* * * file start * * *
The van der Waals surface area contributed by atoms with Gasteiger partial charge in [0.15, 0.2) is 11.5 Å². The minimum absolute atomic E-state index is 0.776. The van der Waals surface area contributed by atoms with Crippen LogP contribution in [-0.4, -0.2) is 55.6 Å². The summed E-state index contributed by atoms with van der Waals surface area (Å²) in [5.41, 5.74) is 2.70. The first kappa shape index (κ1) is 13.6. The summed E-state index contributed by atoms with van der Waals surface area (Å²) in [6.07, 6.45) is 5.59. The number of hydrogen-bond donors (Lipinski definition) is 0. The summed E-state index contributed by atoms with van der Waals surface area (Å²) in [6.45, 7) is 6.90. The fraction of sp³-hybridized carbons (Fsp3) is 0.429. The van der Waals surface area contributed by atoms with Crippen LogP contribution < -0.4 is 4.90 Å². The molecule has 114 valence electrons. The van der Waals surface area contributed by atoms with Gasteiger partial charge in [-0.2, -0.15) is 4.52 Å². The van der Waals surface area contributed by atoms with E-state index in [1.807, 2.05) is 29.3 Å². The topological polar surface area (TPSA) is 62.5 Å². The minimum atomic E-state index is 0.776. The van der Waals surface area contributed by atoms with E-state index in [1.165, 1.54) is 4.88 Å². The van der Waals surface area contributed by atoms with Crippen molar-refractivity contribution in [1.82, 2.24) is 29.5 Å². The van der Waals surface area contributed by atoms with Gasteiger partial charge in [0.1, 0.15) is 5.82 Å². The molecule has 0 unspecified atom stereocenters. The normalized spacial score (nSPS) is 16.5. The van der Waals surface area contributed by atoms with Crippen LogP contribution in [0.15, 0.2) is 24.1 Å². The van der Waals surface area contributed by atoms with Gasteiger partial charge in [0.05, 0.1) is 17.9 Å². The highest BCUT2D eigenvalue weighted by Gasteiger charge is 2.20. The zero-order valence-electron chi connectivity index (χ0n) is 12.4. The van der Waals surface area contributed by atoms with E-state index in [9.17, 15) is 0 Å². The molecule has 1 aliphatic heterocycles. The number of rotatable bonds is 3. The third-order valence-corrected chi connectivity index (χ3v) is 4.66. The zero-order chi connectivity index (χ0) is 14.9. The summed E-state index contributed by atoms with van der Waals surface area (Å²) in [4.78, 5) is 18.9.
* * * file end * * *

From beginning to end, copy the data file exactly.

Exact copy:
The van der Waals surface area contributed by atoms with Gasteiger partial charge in [0.15, 0.2) is 11.5 Å². The minimum absolute atomic E-state index is 0.776. The van der Waals surface area contributed by atoms with Crippen LogP contribution in [-0.4, -0.2) is 55.6 Å². The summed E-state index contributed by atoms with van der Waals surface area (Å²) in [5.41, 5.74) is 2.70. The first kappa shape index (κ1) is 13.6. The summed E-state index contributed by atoms with van der Waals surface area (Å²) in [6.07, 6.45) is 5.59. The number of hydrogen-bond donors (Lipinski definition) is 0. The summed E-state index contributed by atoms with van der Waals surface area (Å²) in [6.45, 7) is 6.90. The fraction of sp³-hybridized carbons (Fsp3) is 0.429. The van der Waals surface area contributed by atoms with Crippen LogP contribution < -0.4 is 4.90 Å². The molecule has 114 valence electrons. The van der Waals surface area contributed by atoms with Gasteiger partial charge in [-0.2, -0.15) is 4.52 Å². The van der Waals surface area contributed by atoms with E-state index in [1.807, 2.05) is 29.3 Å². The topological polar surface area (TPSA) is 62.5 Å². The minimum atomic E-state index is 0.776. The van der Waals surface area contributed by atoms with E-state index in [1.165, 1.54) is 4.88 Å². The van der Waals surface area contributed by atoms with Crippen molar-refractivity contribution in [1.82, 2.24) is 29.5 Å². The van der Waals surface area contributed by atoms with Gasteiger partial charge in [0.1, 0.15) is 5.82 Å². The molecule has 0 unspecified atom stereocenters. The normalized spacial score (nSPS) is 16.5. The van der Waals surface area contributed by atoms with Crippen LogP contribution in [0.15, 0.2) is 24.1 Å². The van der Waals surface area contributed by atoms with Gasteiger partial charge in [0.05, 0.1) is 17.9 Å². The highest BCUT2D eigenvalue weighted by Gasteiger charge is 2.20. The zero-order valence-electron chi connectivity index (χ0n) is 12.4. The van der Waals surface area contributed by atoms with E-state index in [9.17, 15) is 0 Å². The molecule has 1 aliphatic heterocycles. The number of rotatable bonds is 3. The third-order valence-corrected chi connectivity index (χ3v) is 4.66. The zero-order chi connectivity index (χ0) is 14.9. The summed E-state index contributed by atoms with van der Waals surface area (Å²) in [4.78, 5) is 18.9.